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Buffalo school officials Tuesday night promised to take a series of steps to combat school violence but stressed that they are designed to help disruptive students and not punish them.

Most immediately, students who commit violent acts -- as defined by the penal law -- will be assigned to one of two existing opportunity centers, where they will receive counseling and anger-management instruction and attend small academic classes, said Diane Collier, associate superintendent for student support services.

"They could be there anywhere from 10 weeks to 20 weeks to 30 weeks" before returning to traditional city schools, Collier told the Board of Education's student achievement committee. "Once students get to the centers, we view it as an opportunity and not punishment."

The measures outlined by Collier are in response to several recent incidents of students assaulting teachers in city schools. Violent students are often suspended and then returned to their previous schools without any behavior modification, according to teachers and many school officials.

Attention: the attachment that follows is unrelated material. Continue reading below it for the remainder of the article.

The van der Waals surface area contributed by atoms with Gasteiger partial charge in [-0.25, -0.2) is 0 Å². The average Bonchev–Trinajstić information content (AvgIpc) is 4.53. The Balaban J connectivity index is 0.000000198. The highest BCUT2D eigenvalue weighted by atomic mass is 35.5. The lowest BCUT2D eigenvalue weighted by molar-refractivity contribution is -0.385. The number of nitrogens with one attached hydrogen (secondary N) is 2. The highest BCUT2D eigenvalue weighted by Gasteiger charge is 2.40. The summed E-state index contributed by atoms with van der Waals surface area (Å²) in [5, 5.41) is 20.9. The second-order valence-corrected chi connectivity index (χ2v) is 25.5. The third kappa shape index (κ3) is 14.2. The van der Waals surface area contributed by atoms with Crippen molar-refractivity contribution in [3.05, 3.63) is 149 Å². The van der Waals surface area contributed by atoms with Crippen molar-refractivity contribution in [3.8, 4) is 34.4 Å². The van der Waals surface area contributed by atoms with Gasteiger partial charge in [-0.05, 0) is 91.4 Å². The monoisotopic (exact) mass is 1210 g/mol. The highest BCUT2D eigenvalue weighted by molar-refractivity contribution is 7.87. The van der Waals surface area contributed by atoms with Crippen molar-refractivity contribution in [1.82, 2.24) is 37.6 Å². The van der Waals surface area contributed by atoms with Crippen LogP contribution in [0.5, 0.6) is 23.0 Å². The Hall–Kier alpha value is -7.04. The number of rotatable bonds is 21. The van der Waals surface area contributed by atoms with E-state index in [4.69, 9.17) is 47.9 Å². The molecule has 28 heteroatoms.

Collier said the anti-violence initiative also includes:

Programs to combat gang activity.

The establishment of "emergency response teams" in every city school.

An evaluation of how to prevent trouble in school cafeterias and auditoriums and other areas where large numbers of students congregate.

Use of parents trained "to be a presence in the buildings."

Consistent enforcement of rules within individual schools and efforts to make sure they are uniformly enforced and understood from classroom to classroom.

Staff training on how to deal with potentially dangerous situations.

"We want to remind the community that safety is the No. 1 priority for us," Collier said. Her comments were made during a presentation to the board on programs now in existence to help troubled students and ensure safe schools.

The discussion did not address the reasons for what the Buffalo Teachers Federation calls a recent upswing in violence and did not directly answer the union's call for the re-establishment of a network of alternative schools.

Collier said there are ways to temporarily remove students from schools where they cause trouble, but state law prevents such transfers as punishment resulting from a suspension.


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